Japanese Policy Orphans Children

Posted on February 27, 2012. Filed under: Child Custody and Visitation, Japanese policy | Tags: , , , |

I am writing in response to a series of articles in the Japan Times about children being raised by relatives after the tsunami.  First, I would like to say that I feel for all of the people who  lost their lives in the tsunami disaster in March of 2011. It is was a tragedy for so many. Children, parents, grandparents, and relatives were left to cope with unprecedented loss. However, I am writing about the use of a particular word and that word is “orphan”.

In one story the father and mother both died in the tsunami (very tragic). In the other 2 stories it appears the fathers were never in the picture. One story mentions divorce and the second story never mentions the father at all.  Neither of these stories elaborate on why the father was out of the picture. Was it his choice to leave? Did the mother refuse to let her ex-husband see his son? If the latter is true then we could say the mother orphaned the boy because she cut off all contact with his father. (In my opinion one story implies that the loss of one parent makes you an orphan)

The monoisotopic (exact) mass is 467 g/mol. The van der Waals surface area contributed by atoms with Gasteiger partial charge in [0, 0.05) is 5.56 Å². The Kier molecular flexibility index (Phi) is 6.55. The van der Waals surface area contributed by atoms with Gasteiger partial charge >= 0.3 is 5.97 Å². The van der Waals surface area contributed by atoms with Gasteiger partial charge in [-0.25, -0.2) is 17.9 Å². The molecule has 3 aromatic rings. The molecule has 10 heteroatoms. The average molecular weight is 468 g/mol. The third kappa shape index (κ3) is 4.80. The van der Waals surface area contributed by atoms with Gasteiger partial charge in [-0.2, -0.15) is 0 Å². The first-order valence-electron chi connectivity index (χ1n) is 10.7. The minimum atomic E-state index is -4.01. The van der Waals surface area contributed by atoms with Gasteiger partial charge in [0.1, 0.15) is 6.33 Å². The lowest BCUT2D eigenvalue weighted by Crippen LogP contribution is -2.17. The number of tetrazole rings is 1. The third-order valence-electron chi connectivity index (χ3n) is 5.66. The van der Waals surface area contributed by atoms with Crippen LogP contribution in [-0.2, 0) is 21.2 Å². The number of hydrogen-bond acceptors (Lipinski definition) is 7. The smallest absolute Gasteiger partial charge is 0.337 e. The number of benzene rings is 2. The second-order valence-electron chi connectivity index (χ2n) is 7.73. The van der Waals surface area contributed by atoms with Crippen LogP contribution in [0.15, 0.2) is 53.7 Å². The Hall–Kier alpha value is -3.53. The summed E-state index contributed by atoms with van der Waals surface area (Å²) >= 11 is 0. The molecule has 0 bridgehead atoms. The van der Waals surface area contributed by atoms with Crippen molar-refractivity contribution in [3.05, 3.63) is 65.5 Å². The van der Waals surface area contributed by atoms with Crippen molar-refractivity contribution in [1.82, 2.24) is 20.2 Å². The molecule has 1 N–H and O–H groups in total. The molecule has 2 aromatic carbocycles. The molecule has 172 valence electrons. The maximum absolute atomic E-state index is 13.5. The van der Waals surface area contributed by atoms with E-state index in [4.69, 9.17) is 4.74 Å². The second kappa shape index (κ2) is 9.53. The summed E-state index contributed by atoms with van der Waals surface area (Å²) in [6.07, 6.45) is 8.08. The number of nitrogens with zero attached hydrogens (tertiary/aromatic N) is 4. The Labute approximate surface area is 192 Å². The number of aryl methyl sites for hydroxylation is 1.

Perhaps the father chose to leave. He may or may not have wanted to contact his son any longer. If this is true then we could say the father orphaned his son.

In my personal opinion it is better to say that Japanese policy orphans children. When people divorce in Japan only one parent is given custody. Due to this policy thousands of children become orphaned every year. That is, thousands of children loose contact with one parent every year due to divorce.

According to these articles if one parent dies then you are an orphan. I feel an orphan is a child who has experienced the death of both biological parents. (This is true in 1 of these 3 stories).  Two of these children presumably have  biological fathers out there and perhaps extended family that would like to help out. When I began to write this article my intention was not to undermine the loss/death of a parent, child, or relative. My intention was to underscore the importance of family. Japanese policy does not encourage nor allow children to remain in contact with extended family after divorce. Children are “orphaned” due to outdated laws and bureaucratic complacency. If Japanese policy allowed for joint custody, these children would still probably have a father and grandparents on the father’s side of the family that could help raise and support these children.  Children are the foundation of our future. The more love children receive from extended family the better.  I really hope bureaucrats and politicians wake up and draft laws that allow children to see both parents.  The future of Japan depends on it.

To read the articles, please click on the links.

 Tohoku teen feels guilt of being lone survivor

Divorcee raising orphaned nephew

Grandparents stifle grief to raise orphan

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